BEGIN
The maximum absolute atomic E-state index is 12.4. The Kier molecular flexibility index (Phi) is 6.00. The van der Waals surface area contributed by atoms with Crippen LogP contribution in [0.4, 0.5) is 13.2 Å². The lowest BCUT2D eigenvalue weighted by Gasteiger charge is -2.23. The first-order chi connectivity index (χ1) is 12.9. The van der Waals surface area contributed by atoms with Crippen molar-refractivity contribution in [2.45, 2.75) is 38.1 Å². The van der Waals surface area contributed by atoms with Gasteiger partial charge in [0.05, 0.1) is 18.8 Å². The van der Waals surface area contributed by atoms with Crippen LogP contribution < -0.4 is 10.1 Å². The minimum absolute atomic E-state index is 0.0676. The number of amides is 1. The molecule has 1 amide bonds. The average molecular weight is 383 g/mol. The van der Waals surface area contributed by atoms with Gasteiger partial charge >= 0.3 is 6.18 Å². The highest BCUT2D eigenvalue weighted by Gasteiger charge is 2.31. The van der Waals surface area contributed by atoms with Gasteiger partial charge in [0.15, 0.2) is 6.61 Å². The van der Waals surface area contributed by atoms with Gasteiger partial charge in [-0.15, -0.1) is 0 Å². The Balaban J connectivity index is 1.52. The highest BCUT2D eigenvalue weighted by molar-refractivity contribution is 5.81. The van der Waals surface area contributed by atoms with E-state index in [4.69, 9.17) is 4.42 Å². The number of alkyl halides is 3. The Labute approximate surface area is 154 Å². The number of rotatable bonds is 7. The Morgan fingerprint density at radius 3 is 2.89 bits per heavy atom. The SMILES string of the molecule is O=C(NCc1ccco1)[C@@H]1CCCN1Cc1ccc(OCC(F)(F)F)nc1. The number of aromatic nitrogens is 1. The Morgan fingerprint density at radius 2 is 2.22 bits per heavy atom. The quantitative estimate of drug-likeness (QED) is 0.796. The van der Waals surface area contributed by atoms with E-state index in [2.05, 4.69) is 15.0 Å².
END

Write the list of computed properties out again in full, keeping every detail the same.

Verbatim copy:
The maximum absolute atomic E-state index is 12.4. The Kier molecular flexibility index (Phi) is 6.00. The van der Waals surface area contributed by atoms with Crippen LogP contribution in [0.4, 0.5) is 13.2 Å². The lowest BCUT2D eigenvalue weighted by Gasteiger charge is -2.23. The first-order chi connectivity index (χ1) is 12.9. The van der Waals surface area contributed by atoms with Crippen molar-refractivity contribution in [2.45, 2.75) is 38.1 Å². The van der Waals surface area contributed by atoms with Gasteiger partial charge in [0.05, 0.1) is 18.8 Å². The van der Waals surface area contributed by atoms with Crippen LogP contribution < -0.4 is 10.1 Å². The minimum absolute atomic E-state index is 0.0676. The number of amides is 1. The molecule has 1 amide bonds. The average molecular weight is 383 g/mol. The van der Waals surface area contributed by atoms with Gasteiger partial charge >= 0.3 is 6.18 Å². The highest BCUT2D eigenvalue weighted by Gasteiger charge is 2.31. The van der Waals surface area contributed by atoms with Gasteiger partial charge in [0.15, 0.2) is 6.61 Å². The van der Waals surface area contributed by atoms with Gasteiger partial charge in [-0.15, -0.1) is 0 Å². The Balaban J connectivity index is 1.52. The highest BCUT2D eigenvalue weighted by molar-refractivity contribution is 5.81. The van der Waals surface area contributed by atoms with E-state index in [4.69, 9.17) is 4.42 Å². The number of alkyl halides is 3. The Labute approximate surface area is 154 Å². The number of rotatable bonds is 7. The Morgan fingerprint density at radius 3 is 2.89 bits per heavy atom. The SMILES string of the molecule is O=C(NCc1ccco1)[C@@H]1CCCN1Cc1ccc(OCC(F)(F)F)nc1. The number of aromatic nitrogens is 1. The Morgan fingerprint density at radius 2 is 2.22 bits per heavy atom. The quantitative estimate of drug-likeness (QED) is 0.796. The van der Waals surface area contributed by atoms with E-state index in [2.05, 4.69) is 15.0 Å².